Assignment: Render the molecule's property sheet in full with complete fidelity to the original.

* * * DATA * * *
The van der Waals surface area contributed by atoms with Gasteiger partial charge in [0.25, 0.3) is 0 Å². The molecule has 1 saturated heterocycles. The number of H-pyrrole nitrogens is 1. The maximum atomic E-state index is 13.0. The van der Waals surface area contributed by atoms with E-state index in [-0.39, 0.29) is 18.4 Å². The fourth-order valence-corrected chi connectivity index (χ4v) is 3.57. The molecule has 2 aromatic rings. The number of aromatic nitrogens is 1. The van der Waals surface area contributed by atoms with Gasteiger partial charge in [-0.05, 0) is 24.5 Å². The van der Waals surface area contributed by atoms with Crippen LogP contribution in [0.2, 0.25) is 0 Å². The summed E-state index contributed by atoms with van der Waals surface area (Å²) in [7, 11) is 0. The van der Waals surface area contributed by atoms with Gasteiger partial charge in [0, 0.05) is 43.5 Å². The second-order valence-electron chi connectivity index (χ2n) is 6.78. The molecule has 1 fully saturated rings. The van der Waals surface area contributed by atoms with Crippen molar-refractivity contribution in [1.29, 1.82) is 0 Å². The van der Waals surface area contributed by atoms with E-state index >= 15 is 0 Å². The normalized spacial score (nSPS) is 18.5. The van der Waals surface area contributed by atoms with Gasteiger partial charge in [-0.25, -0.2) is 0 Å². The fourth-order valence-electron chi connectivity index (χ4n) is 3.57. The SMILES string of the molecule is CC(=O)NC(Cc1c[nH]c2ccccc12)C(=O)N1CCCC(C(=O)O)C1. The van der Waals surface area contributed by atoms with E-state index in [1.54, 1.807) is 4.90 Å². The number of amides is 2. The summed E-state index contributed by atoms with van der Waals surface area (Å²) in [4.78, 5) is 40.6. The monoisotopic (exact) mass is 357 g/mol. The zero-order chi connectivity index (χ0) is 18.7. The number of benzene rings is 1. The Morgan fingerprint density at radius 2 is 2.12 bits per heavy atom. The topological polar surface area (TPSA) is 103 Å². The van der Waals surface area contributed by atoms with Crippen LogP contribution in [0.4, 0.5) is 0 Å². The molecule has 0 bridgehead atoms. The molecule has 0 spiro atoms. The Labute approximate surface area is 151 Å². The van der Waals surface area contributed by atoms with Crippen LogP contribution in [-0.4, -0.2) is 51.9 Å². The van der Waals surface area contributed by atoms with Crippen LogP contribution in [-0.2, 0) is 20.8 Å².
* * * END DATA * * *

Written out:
The van der Waals surface area contributed by atoms with Gasteiger partial charge in [0.25, 0.3) is 0 Å². The molecule has 1 saturated heterocycles. The number of H-pyrrole nitrogens is 1. The maximum atomic E-state index is 13.0. The van der Waals surface area contributed by atoms with E-state index in [-0.39, 0.29) is 18.4 Å². The fourth-order valence-corrected chi connectivity index (χ4v) is 3.57. The molecule has 2 aromatic rings. The number of aromatic nitrogens is 1. The van der Waals surface area contributed by atoms with Gasteiger partial charge in [-0.05, 0) is 24.5 Å². The van der Waals surface area contributed by atoms with Crippen LogP contribution in [0.2, 0.25) is 0 Å². The summed E-state index contributed by atoms with van der Waals surface area (Å²) in [7, 11) is 0. The van der Waals surface area contributed by atoms with Gasteiger partial charge in [0, 0.05) is 43.5 Å². The second-order valence-electron chi connectivity index (χ2n) is 6.78. The molecule has 1 fully saturated rings. The van der Waals surface area contributed by atoms with Crippen molar-refractivity contribution in [1.29, 1.82) is 0 Å². The van der Waals surface area contributed by atoms with E-state index >= 15 is 0 Å². The normalized spacial score (nSPS) is 18.5. The van der Waals surface area contributed by atoms with Gasteiger partial charge in [-0.25, -0.2) is 0 Å². The fourth-order valence-electron chi connectivity index (χ4n) is 3.57. The SMILES string of the molecule is CC(=O)NC(Cc1c[nH]c2ccccc12)C(=O)N1CCCC(C(=O)O)C1. The van der Waals surface area contributed by atoms with E-state index in [1.54, 1.807) is 4.90 Å². The number of amides is 2. The summed E-state index contributed by atoms with van der Waals surface area (Å²) in [4.78, 5) is 40.6. The monoisotopic (exact) mass is 357 g/mol. The zero-order chi connectivity index (χ0) is 18.7. The number of benzene rings is 1. The Morgan fingerprint density at radius 2 is 2.12 bits per heavy atom. The topological polar surface area (TPSA) is 103 Å². The van der Waals surface area contributed by atoms with Crippen LogP contribution in [0.4, 0.5) is 0 Å². The molecule has 0 bridgehead atoms. The molecule has 0 spiro atoms. The Labute approximate surface area is 151 Å². The van der Waals surface area contributed by atoms with Crippen LogP contribution in [-0.4, -0.2) is 51.9 Å². The van der Waals surface area contributed by atoms with Crippen LogP contribution in [-0.2, 0) is 20.8 Å².